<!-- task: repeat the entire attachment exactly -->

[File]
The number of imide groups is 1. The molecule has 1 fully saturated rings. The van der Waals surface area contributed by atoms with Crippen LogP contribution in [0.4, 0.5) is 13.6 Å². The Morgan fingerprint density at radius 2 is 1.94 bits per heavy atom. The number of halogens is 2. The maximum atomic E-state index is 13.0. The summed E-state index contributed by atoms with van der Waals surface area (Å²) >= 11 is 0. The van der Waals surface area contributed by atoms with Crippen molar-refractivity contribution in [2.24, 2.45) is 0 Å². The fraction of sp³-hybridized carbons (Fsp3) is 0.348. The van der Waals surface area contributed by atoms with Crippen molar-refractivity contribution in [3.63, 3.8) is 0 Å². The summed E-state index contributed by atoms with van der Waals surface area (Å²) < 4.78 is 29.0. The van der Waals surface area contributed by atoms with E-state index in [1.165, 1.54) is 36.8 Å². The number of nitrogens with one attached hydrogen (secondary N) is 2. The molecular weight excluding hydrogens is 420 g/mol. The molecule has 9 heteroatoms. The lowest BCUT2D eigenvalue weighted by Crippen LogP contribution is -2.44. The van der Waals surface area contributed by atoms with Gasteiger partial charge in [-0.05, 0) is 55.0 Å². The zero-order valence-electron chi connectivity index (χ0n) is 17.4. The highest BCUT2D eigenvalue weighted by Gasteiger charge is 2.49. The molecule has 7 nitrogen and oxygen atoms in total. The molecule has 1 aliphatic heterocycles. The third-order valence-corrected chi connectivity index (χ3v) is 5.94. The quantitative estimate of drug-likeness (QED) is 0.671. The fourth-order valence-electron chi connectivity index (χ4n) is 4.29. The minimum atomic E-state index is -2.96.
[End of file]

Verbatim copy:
The number of imide groups is 1. The molecule has 1 fully saturated rings. The van der Waals surface area contributed by atoms with Crippen LogP contribution in [0.4, 0.5) is 13.6 Å². The Morgan fingerprint density at radius 2 is 1.94 bits per heavy atom. The number of halogens is 2. The maximum atomic E-state index is 13.0. The summed E-state index contributed by atoms with van der Waals surface area (Å²) >= 11 is 0. The van der Waals surface area contributed by atoms with Crippen molar-refractivity contribution in [2.24, 2.45) is 0 Å². The fraction of sp³-hybridized carbons (Fsp3) is 0.348. The van der Waals surface area contributed by atoms with Crippen molar-refractivity contribution in [3.63, 3.8) is 0 Å². The summed E-state index contributed by atoms with van der Waals surface area (Å²) < 4.78 is 29.0. The van der Waals surface area contributed by atoms with E-state index in [1.165, 1.54) is 36.8 Å². The number of nitrogens with one attached hydrogen (secondary N) is 2. The molecular weight excluding hydrogens is 420 g/mol. The molecule has 9 heteroatoms. The lowest BCUT2D eigenvalue weighted by Crippen LogP contribution is -2.44. The van der Waals surface area contributed by atoms with Gasteiger partial charge in [-0.05, 0) is 55.0 Å². The zero-order valence-electron chi connectivity index (χ0n) is 17.4. The highest BCUT2D eigenvalue weighted by Gasteiger charge is 2.49. The molecule has 7 nitrogen and oxygen atoms in total. The molecule has 1 aliphatic heterocycles. The third-order valence-corrected chi connectivity index (χ3v) is 5.94. The quantitative estimate of drug-likeness (QED) is 0.671. The fourth-order valence-electron chi connectivity index (χ4n) is 4.29. The minimum atomic E-state index is -2.96.